Faults such as opens, shorts, or mismatches can be precisely located along the length of a cable by using a time-domain reflectometer. This device launches a rectangular pulse toward the cable's end and waits for an echo signal. The time between the start of the pulse and the arrival of the echo is then converted in terms of distance, allowing the fault to be accurately located. An oscilloscope is typically used to obtain the elapsed time reading.
To detect ordinary open circuits along the cable, however, a simple, low-cost 555 timer IC operating in astable mode can be employed. Coaxial cables have distributed capacitances per unit length, which may be used to replace an actual capacitor (see the figure).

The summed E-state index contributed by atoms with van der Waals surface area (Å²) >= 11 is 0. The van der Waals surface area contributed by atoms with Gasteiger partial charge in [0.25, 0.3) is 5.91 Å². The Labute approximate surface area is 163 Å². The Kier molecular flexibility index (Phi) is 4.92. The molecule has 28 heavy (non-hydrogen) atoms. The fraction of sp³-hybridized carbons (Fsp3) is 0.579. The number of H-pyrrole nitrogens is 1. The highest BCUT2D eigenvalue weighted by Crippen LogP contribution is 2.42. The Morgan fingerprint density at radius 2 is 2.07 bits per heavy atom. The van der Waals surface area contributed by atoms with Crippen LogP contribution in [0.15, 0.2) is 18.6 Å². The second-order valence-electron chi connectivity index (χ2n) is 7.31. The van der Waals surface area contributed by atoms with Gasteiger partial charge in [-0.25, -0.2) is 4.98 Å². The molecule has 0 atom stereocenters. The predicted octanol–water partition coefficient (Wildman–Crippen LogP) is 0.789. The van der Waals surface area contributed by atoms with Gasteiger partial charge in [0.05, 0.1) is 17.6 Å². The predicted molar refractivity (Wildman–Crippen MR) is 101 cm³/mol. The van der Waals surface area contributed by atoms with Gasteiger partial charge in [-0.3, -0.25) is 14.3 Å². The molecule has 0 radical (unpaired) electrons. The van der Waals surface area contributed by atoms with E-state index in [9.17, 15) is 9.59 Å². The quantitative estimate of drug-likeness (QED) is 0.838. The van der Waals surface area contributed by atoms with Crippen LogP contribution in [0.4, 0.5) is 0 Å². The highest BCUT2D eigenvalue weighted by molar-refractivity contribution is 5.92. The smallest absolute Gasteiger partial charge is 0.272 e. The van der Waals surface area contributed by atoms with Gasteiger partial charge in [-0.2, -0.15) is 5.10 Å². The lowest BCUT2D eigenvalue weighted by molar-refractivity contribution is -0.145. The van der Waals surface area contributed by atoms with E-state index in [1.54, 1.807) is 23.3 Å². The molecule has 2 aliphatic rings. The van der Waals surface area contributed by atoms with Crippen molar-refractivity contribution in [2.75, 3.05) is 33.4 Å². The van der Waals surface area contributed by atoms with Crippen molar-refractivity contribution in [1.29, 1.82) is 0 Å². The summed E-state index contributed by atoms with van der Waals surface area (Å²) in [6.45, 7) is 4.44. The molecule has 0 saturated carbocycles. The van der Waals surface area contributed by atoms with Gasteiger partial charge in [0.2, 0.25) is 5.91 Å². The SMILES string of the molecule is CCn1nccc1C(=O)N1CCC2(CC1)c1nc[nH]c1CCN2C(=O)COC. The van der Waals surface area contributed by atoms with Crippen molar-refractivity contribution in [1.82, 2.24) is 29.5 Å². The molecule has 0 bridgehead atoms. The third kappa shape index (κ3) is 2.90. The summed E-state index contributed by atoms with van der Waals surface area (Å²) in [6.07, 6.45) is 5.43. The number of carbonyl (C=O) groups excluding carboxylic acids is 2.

The LED will blink at a rate inversely related to the length of the cable, or at a frequency = 1.443/\[(RA + 2RB)C\]. For a 45-meter RG-58/U cable, the LED will flash at f1 = 1.67 Hz. When an open circuit is introduced at L2 = 25 meters from the IC, the LED will blink at about f2 = 3 Hz. By observing the increase in the LED's flash rate, the location (L2) of the open-circuit can be determined using the formula L2/L1 = f1/f2, where L1 = 45 meters.
For other lengths of cable, the value of RA and RB may need to be modified to find the values that make visual checking possible. Alternatively, the output of the 555 can be sent to a frequency counter for a more precise reading.